Roman was elected to the school board in 2018, and her term is set to expire in December 2022. She is serving as the 2020 school board president, a title that rotates between board members each year.
While she said she takes a hardline stance on issues that require such, Roman has also “yielded ground and found reasonable compromises on many board items,” she said.
“I, like the other board members, have strong opinions on a variety of education-related topics, and it is appropriate for me to make my argument as persuasively as possible,” she said.
Roman said her critics are taking issue with her statements at the Sept. 15 board meeting, when board member Nichole Cohen wanted to play a video that hadn’t been submitted as part of the agenda and made comments not outlined in her agenda item.
“Nichole Cohen was not presenting her agenda item as it appeared in our board packet,” Roman said. “Her extemporaneous remarks were only appropriate after discussion had been opened by board motion, in accordance with open meeting law.”
Roman also denies ever making the claim that she can “override any vote,” as claimed by Snedeker in the petition statement, and challenges anyone to find evidence that substantiates Sneker’s charge against her.
“It’s said that ‘a clear conscience makes the softest pillow,’” Roman said. “I rest easy at night knowing that my commitment to LHUSD schools and students’ best interests is at the forefront of every decision I make as a board member.”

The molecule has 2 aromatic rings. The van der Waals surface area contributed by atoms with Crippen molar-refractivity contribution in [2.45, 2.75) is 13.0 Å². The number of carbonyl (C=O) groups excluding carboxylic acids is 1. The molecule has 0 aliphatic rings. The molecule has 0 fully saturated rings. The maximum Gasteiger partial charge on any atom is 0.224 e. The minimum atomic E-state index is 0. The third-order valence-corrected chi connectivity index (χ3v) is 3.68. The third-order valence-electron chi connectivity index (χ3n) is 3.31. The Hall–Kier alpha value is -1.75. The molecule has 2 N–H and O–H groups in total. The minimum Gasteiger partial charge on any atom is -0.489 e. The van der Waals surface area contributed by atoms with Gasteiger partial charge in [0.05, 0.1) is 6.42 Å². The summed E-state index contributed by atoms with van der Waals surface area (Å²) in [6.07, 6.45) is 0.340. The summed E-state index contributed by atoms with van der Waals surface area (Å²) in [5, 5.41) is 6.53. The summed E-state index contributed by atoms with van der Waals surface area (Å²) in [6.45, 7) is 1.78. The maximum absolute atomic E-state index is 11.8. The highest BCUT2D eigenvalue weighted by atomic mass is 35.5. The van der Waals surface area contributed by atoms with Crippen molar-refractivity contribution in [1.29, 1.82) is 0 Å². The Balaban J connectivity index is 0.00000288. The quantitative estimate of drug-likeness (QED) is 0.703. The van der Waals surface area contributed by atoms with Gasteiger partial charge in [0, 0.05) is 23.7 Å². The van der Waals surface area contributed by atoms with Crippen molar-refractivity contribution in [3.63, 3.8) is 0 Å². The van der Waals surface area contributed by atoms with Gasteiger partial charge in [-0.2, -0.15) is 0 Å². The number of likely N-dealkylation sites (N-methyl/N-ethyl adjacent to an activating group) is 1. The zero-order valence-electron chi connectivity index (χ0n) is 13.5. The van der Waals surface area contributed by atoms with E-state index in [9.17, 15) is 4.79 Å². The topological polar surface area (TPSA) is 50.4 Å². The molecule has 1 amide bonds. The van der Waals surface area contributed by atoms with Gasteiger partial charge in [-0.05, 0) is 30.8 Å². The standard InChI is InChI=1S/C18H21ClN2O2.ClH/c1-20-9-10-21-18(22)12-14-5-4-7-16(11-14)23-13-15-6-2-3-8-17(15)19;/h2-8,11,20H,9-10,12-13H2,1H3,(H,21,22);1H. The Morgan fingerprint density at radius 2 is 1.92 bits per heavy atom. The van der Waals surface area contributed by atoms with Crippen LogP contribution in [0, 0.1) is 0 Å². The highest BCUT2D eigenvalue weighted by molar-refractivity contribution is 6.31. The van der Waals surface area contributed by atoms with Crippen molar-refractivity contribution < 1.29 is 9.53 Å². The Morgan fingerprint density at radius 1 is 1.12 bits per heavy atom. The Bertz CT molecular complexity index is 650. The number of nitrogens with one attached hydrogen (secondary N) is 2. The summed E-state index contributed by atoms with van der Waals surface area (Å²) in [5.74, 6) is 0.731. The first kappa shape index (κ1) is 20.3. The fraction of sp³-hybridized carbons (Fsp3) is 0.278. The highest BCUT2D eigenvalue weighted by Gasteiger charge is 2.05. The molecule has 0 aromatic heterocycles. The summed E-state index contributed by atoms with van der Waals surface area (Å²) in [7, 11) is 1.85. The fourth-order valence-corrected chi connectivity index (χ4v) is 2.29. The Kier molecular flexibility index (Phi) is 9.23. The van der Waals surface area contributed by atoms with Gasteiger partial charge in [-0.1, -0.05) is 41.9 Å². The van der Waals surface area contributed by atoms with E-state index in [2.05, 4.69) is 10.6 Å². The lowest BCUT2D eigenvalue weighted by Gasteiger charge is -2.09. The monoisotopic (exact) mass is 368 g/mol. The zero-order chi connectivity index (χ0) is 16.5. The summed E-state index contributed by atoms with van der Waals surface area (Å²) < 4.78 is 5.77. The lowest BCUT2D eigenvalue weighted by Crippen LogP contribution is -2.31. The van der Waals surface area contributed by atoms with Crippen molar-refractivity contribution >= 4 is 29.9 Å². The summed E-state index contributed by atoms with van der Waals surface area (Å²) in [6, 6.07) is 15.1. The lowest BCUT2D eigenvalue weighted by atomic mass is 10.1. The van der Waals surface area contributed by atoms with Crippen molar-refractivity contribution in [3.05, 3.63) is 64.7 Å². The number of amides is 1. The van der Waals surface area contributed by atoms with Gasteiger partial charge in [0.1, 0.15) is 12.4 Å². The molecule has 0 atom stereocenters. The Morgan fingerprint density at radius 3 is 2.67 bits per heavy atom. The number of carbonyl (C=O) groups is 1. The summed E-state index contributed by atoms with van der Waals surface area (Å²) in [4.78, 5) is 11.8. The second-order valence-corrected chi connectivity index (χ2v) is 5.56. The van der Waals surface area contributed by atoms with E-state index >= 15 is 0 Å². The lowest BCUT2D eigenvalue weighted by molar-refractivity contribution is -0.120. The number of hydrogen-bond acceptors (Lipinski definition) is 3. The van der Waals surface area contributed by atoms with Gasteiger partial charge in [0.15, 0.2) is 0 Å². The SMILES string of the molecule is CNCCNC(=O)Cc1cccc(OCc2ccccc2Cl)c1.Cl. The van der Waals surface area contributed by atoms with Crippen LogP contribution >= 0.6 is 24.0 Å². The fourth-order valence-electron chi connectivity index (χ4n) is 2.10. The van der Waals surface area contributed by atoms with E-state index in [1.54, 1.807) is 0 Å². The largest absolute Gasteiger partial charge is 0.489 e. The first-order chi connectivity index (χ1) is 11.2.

Snedeker has until Dec. 16 at 5 p.m. to file the petition with at least 3,607 valid signatures — which represents 25 percent of the number of votes cast at the last preceding general election for Roman’s seat divided by the number of offices that were being filled at that election, according to Arizona Revised Statutes 19-201.
File recommends collecting 500 to 600 more to ensure enough valid signatures. The paper petition can only be signed by registered voters within the LHUSD boundaries, Snedeker explained, and she has no doubt that they’ll be able to collect enough names within the next 90 days.
According to state law, given the petition is qualified, Roman will have five days (excluding weekends and holidays) after the petition is filed to submit her resignation if she so chooses. In that case, it would be accepted and the vacancy would be filled by the county superintendent.
If she does not resign, a special recall election will be called within the next 15 days. The recall election would be held on “the next following consolidated election date that is 90 days or more after the order is issued,” according to ARS 19-209.
Roman’s name will appear on the ballot, along with a statement of defense and any other nominated candidates for the position.
Another unofficial petition that calls for Roman’s removal from the board has been circulated online via change.org, and it’s collected 413 signatures since it was started by Pablo Morales after Tuesday’s school board meeting.
Morales’ written reasoning for the petition on change.org says, “She does not support the majority of the parents’ views. She has made many poor decisions, not allowing members of the board to speak when they do not agree with her agenda. She refuses to listen to parents or children and has made attempts to not hear emails from the public during scheduled times during board meetings.”
He added that “she is not following CDC guidelines appropriately and has taken her fear into our district,” claiming that the district’s children are suffering both physically and mentally as a result.